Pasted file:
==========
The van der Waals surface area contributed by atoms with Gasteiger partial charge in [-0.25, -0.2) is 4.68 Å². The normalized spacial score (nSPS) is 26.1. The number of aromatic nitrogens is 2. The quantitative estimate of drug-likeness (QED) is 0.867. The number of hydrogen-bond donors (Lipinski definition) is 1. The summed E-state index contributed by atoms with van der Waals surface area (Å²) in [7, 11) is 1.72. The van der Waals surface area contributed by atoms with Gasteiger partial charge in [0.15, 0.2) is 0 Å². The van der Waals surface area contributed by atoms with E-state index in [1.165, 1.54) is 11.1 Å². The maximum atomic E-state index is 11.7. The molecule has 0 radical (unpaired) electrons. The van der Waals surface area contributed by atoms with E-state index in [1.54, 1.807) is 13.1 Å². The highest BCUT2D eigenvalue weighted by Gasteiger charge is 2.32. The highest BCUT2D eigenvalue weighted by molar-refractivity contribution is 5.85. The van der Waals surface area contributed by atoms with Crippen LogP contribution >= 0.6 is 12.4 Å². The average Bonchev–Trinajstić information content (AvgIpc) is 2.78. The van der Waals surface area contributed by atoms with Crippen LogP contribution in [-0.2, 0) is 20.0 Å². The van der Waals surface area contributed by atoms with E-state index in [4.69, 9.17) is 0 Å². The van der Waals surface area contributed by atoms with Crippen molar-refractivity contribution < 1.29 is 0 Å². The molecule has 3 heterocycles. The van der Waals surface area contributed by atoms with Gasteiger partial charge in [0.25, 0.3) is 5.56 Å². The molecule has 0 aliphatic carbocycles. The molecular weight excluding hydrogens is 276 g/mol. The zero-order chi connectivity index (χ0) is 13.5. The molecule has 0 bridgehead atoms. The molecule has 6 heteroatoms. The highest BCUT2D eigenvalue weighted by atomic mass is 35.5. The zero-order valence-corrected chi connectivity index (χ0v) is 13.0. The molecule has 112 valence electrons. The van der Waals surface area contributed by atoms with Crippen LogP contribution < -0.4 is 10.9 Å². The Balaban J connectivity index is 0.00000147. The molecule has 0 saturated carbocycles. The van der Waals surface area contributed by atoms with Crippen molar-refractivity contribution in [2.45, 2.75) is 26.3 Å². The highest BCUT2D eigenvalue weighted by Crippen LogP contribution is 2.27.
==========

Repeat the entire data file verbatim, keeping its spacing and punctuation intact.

The van der Waals surface area contributed by atoms with Gasteiger partial charge in [-0.25, -0.2) is 4.68 Å². The normalized spacial score (nSPS) is 26.1. The number of aromatic nitrogens is 2. The quantitative estimate of drug-likeness (QED) is 0.867. The number of hydrogen-bond donors (Lipinski definition) is 1. The summed E-state index contributed by atoms with van der Waals surface area (Å²) in [7, 11) is 1.72. The van der Waals surface area contributed by atoms with Gasteiger partial charge in [0.15, 0.2) is 0 Å². The van der Waals surface area contributed by atoms with E-state index in [1.165, 1.54) is 11.1 Å². The maximum atomic E-state index is 11.7. The molecule has 0 radical (unpaired) electrons. The van der Waals surface area contributed by atoms with E-state index in [1.54, 1.807) is 13.1 Å². The highest BCUT2D eigenvalue weighted by Gasteiger charge is 2.32. The highest BCUT2D eigenvalue weighted by molar-refractivity contribution is 5.85. The van der Waals surface area contributed by atoms with Crippen LogP contribution >= 0.6 is 12.4 Å². The average Bonchev–Trinajstić information content (AvgIpc) is 2.78. The van der Waals surface area contributed by atoms with Crippen LogP contribution in [-0.2, 0) is 20.0 Å². The van der Waals surface area contributed by atoms with E-state index in [4.69, 9.17) is 0 Å². The van der Waals surface area contributed by atoms with Crippen molar-refractivity contribution < 1.29 is 0 Å². The molecule has 3 heterocycles. The van der Waals surface area contributed by atoms with Gasteiger partial charge in [0.25, 0.3) is 5.56 Å². The molecule has 0 aliphatic carbocycles. The molecular weight excluding hydrogens is 276 g/mol. The zero-order chi connectivity index (χ0) is 13.5. The molecule has 0 bridgehead atoms. The molecule has 6 heteroatoms. The highest BCUT2D eigenvalue weighted by atomic mass is 35.5. The zero-order valence-corrected chi connectivity index (χ0v) is 13.0. The molecule has 112 valence electrons. The van der Waals surface area contributed by atoms with Crippen LogP contribution < -0.4 is 10.9 Å². The Balaban J connectivity index is 0.00000147. The molecule has 0 saturated carbocycles. The van der Waals surface area contributed by atoms with Crippen molar-refractivity contribution in [2.45, 2.75) is 26.3 Å². The highest BCUT2D eigenvalue weighted by Crippen LogP contribution is 2.27.